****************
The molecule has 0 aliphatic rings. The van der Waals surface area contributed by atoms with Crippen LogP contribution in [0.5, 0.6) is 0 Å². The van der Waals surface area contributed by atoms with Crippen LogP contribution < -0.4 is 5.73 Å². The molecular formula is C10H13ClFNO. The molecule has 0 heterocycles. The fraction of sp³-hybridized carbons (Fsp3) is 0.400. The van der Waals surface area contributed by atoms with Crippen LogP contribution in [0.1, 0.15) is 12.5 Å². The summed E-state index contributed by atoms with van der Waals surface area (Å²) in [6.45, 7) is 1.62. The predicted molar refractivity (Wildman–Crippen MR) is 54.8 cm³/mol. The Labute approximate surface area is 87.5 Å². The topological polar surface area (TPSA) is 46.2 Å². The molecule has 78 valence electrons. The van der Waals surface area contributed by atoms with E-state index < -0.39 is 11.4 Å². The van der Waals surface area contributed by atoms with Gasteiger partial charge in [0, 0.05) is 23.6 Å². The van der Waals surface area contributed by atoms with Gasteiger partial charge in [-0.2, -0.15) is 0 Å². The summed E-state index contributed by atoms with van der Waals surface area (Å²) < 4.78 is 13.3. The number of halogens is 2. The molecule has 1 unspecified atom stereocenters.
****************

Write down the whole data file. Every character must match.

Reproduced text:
The molecule has 0 aliphatic rings. The van der Waals surface area contributed by atoms with Crippen LogP contribution in [0.5, 0.6) is 0 Å². The van der Waals surface area contributed by atoms with Crippen LogP contribution < -0.4 is 5.73 Å². The molecular formula is C10H13ClFNO. The molecule has 0 heterocycles. The fraction of sp³-hybridized carbons (Fsp3) is 0.400. The van der Waals surface area contributed by atoms with Crippen LogP contribution in [0.1, 0.15) is 12.5 Å². The summed E-state index contributed by atoms with van der Waals surface area (Å²) in [6.45, 7) is 1.62. The predicted molar refractivity (Wildman–Crippen MR) is 54.8 cm³/mol. The Labute approximate surface area is 87.5 Å². The topological polar surface area (TPSA) is 46.2 Å². The molecule has 78 valence electrons. The van der Waals surface area contributed by atoms with E-state index < -0.39 is 11.4 Å². The van der Waals surface area contributed by atoms with Gasteiger partial charge in [0, 0.05) is 23.6 Å². The van der Waals surface area contributed by atoms with Gasteiger partial charge in [-0.2, -0.15) is 0 Å². The summed E-state index contributed by atoms with van der Waals surface area (Å²) < 4.78 is 13.3. The number of halogens is 2. The molecule has 1 unspecified atom stereocenters.